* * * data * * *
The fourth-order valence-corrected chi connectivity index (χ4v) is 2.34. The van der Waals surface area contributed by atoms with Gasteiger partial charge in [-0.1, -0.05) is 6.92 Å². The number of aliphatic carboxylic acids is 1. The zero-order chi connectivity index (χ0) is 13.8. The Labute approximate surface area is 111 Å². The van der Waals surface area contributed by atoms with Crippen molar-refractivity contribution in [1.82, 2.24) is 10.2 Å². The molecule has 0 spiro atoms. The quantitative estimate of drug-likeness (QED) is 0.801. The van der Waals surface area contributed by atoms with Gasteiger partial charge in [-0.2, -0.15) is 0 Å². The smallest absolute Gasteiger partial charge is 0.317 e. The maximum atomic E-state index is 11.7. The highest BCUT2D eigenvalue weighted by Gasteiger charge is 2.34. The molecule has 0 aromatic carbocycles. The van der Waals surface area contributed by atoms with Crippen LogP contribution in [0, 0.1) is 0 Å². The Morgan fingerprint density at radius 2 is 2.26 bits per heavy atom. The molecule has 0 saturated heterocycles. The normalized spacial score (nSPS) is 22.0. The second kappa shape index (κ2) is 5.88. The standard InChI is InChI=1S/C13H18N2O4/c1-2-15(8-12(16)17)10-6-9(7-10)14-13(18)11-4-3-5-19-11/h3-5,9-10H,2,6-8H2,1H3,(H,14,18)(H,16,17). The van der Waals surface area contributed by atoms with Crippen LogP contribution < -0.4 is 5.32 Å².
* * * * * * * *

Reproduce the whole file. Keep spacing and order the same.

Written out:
The fourth-order valence-corrected chi connectivity index (χ4v) is 2.34. The van der Waals surface area contributed by atoms with Gasteiger partial charge in [-0.1, -0.05) is 6.92 Å². The number of aliphatic carboxylic acids is 1. The zero-order chi connectivity index (χ0) is 13.8. The Labute approximate surface area is 111 Å². The van der Waals surface area contributed by atoms with Crippen molar-refractivity contribution in [1.82, 2.24) is 10.2 Å². The molecule has 0 spiro atoms. The quantitative estimate of drug-likeness (QED) is 0.801. The van der Waals surface area contributed by atoms with Gasteiger partial charge in [-0.2, -0.15) is 0 Å². The smallest absolute Gasteiger partial charge is 0.317 e. The maximum atomic E-state index is 11.7. The highest BCUT2D eigenvalue weighted by Gasteiger charge is 2.34. The molecule has 0 aromatic carbocycles. The van der Waals surface area contributed by atoms with Crippen LogP contribution in [0, 0.1) is 0 Å². The Morgan fingerprint density at radius 2 is 2.26 bits per heavy atom. The molecule has 0 saturated heterocycles. The normalized spacial score (nSPS) is 22.0. The second kappa shape index (κ2) is 5.88. The standard InChI is InChI=1S/C13H18N2O4/c1-2-15(8-12(16)17)10-6-9(7-10)14-13(18)11-4-3-5-19-11/h3-5,9-10H,2,6-8H2,1H3,(H,14,18)(H,16,17). The van der Waals surface area contributed by atoms with Crippen LogP contribution < -0.4 is 5.32 Å².